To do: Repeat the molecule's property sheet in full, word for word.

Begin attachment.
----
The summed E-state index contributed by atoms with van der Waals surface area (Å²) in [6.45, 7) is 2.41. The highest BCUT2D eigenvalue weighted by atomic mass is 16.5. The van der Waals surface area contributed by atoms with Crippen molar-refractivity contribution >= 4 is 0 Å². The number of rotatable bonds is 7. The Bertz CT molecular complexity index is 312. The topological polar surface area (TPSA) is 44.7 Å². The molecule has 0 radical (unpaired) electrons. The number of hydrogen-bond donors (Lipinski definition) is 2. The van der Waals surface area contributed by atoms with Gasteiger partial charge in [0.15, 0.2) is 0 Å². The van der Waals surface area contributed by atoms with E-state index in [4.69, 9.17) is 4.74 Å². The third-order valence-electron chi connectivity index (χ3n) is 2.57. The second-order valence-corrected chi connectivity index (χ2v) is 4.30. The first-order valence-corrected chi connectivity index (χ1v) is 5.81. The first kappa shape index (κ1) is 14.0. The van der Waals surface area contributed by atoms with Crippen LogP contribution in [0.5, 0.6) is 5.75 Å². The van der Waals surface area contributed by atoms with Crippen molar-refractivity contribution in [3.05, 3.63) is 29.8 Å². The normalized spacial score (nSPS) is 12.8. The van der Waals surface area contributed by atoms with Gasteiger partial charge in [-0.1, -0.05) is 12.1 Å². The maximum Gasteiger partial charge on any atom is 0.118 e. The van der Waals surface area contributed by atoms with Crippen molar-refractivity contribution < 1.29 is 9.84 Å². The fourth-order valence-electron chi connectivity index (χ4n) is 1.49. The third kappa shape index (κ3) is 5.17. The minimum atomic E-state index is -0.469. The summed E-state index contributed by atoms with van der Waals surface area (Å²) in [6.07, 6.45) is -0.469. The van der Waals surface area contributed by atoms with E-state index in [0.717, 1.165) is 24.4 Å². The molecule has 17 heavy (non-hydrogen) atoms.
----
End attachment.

The summed E-state index contributed by atoms with van der Waals surface area (Å²) in [6.45, 7) is 2.41. The highest BCUT2D eigenvalue weighted by atomic mass is 16.5. The van der Waals surface area contributed by atoms with Crippen molar-refractivity contribution >= 4 is 0 Å². The number of rotatable bonds is 7. The Bertz CT molecular complexity index is 312. The topological polar surface area (TPSA) is 44.7 Å². The molecule has 0 radical (unpaired) electrons. The number of hydrogen-bond donors (Lipinski definition) is 2. The van der Waals surface area contributed by atoms with Gasteiger partial charge in [0.15, 0.2) is 0 Å². The van der Waals surface area contributed by atoms with E-state index in [4.69, 9.17) is 4.74 Å². The third-order valence-electron chi connectivity index (χ3n) is 2.57. The second-order valence-corrected chi connectivity index (χ2v) is 4.30. The first-order valence-corrected chi connectivity index (χ1v) is 5.81. The first kappa shape index (κ1) is 14.0. The van der Waals surface area contributed by atoms with Crippen LogP contribution in [0.5, 0.6) is 5.75 Å². The van der Waals surface area contributed by atoms with Crippen molar-refractivity contribution in [3.05, 3.63) is 29.8 Å². The normalized spacial score (nSPS) is 12.8. The van der Waals surface area contributed by atoms with Gasteiger partial charge in [-0.1, -0.05) is 12.1 Å². The maximum Gasteiger partial charge on any atom is 0.118 e. The van der Waals surface area contributed by atoms with Crippen molar-refractivity contribution < 1.29 is 9.84 Å². The fourth-order valence-electron chi connectivity index (χ4n) is 1.49. The third kappa shape index (κ3) is 5.17. The minimum atomic E-state index is -0.469. The summed E-state index contributed by atoms with van der Waals surface area (Å²) in [6.07, 6.45) is -0.469. The van der Waals surface area contributed by atoms with E-state index in [0.717, 1.165) is 24.4 Å². The molecule has 17 heavy (non-hydrogen) atoms.